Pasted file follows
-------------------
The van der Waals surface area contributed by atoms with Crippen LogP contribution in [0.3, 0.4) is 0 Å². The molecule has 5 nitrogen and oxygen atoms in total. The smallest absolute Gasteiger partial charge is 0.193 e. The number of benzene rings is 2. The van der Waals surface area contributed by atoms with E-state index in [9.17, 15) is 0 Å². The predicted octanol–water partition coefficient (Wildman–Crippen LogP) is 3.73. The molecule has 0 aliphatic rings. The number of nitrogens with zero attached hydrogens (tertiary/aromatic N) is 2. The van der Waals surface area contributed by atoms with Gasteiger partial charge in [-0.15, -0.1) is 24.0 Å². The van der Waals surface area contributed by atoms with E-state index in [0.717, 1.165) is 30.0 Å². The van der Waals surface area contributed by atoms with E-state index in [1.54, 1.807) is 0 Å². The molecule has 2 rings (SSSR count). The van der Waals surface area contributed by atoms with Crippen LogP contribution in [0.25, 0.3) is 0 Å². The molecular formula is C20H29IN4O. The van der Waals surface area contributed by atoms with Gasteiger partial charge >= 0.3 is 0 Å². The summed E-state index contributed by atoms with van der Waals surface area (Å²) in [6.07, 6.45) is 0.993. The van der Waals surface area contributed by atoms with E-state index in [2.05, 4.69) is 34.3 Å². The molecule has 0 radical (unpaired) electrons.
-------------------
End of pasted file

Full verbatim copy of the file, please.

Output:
The van der Waals surface area contributed by atoms with Crippen LogP contribution in [0.3, 0.4) is 0 Å². The molecule has 5 nitrogen and oxygen atoms in total. The smallest absolute Gasteiger partial charge is 0.193 e. The number of benzene rings is 2. The van der Waals surface area contributed by atoms with E-state index in [9.17, 15) is 0 Å². The predicted octanol–water partition coefficient (Wildman–Crippen LogP) is 3.73. The molecule has 0 aliphatic rings. The number of nitrogens with zero attached hydrogens (tertiary/aromatic N) is 2. The van der Waals surface area contributed by atoms with Gasteiger partial charge in [-0.15, -0.1) is 24.0 Å². The van der Waals surface area contributed by atoms with E-state index in [0.717, 1.165) is 30.0 Å². The van der Waals surface area contributed by atoms with E-state index in [1.54, 1.807) is 0 Å². The molecule has 2 rings (SSSR count). The van der Waals surface area contributed by atoms with Crippen LogP contribution in [0.25, 0.3) is 0 Å². The molecular formula is C20H29IN4O. The van der Waals surface area contributed by atoms with Gasteiger partial charge >= 0.3 is 0 Å². The summed E-state index contributed by atoms with van der Waals surface area (Å²) in [6.07, 6.45) is 0.993. The van der Waals surface area contributed by atoms with E-state index in [2.05, 4.69) is 34.3 Å². The molecule has 0 radical (unpaired) electrons.